IMMIGRATION NEWS EXPLODED THIS WEEK, trending in a major way for the first time since the travel ban, displacing jobs and healthcare as the key issue in the run-up to the midterm elections. Journalists, including many who do not speak Spanish and who lack a background in these complicated policies, are being called to report on immigration at a breakneck speed. It is a tsunami of news, even for the most experienced journalists.
After the first travel ban, Elizabeth Aguilera and I launched Migratory Notes, a newsletter following immigration issues. It was intended to be a pop-up newsletter, something we would maintain for about a month. We have now published 70 weekly installments.
As immigration coverage swells in the US, we have compiled 10 essential stories below that explain fundamental points shaping immigration under the Trump administration. These stories are written by immigration reporters who we look to time and again to understand the complex issues that underpin immigration; they reveal that problems like family separation are built on generations of immigration policies in this country.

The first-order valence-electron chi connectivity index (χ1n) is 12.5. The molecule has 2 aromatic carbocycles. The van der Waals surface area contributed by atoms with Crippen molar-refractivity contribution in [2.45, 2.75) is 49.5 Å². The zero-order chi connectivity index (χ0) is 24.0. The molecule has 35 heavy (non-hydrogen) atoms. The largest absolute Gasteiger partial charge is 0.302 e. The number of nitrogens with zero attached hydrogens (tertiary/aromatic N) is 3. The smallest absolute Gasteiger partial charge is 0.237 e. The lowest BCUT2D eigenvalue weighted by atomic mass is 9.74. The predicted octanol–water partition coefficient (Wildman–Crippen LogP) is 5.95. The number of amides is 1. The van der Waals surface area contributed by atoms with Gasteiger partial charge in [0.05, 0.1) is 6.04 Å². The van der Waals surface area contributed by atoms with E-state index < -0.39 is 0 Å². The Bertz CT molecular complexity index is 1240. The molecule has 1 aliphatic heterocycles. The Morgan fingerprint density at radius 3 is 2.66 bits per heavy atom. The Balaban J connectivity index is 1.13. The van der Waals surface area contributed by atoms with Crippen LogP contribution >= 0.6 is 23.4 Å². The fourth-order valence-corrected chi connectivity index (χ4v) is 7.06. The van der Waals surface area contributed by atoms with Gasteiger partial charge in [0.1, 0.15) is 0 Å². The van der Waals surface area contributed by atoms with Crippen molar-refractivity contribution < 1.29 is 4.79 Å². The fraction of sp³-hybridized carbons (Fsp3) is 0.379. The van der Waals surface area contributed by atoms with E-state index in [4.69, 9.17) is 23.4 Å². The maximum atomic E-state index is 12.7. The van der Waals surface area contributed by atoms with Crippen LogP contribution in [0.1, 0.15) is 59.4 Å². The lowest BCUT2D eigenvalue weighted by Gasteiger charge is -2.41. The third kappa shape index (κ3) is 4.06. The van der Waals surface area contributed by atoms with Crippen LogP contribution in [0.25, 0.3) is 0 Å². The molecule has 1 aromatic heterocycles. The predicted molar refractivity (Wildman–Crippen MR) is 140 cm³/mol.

Recent immigration coverage has raised the profiles of a number of excellent reporters doing incredible work on the topic. This list captures a few; for more, here is a select list of Twitter users we use as a resource for Migratory Notes, and three more extensive lists from PRI’s Global Nation project, from CityLab immigration reporter Tanvi Misra, and from Houston Chronicle immigration reporter Lomi Kriel.
For decades, businesses have evaded consequences for hiring undocumented workers, while the employees themselves have been targets of life-changing enforcement and public ire. Cindy Carcamo reports on long-standing employer loopholes, and how they need to end in order to prevent unauthorized immigration flows.
(The Los Angeles Times, March 20, 2017)
The first travel ban may have had a smaller impact than Trump intended in part thanks to one attorney who helped mobilize an army of law students and pro bono lawyers. Miriam Jordan offers a behind-the-scenes look at the meticulous preparations and the force behind a movement that appeared spontaneous.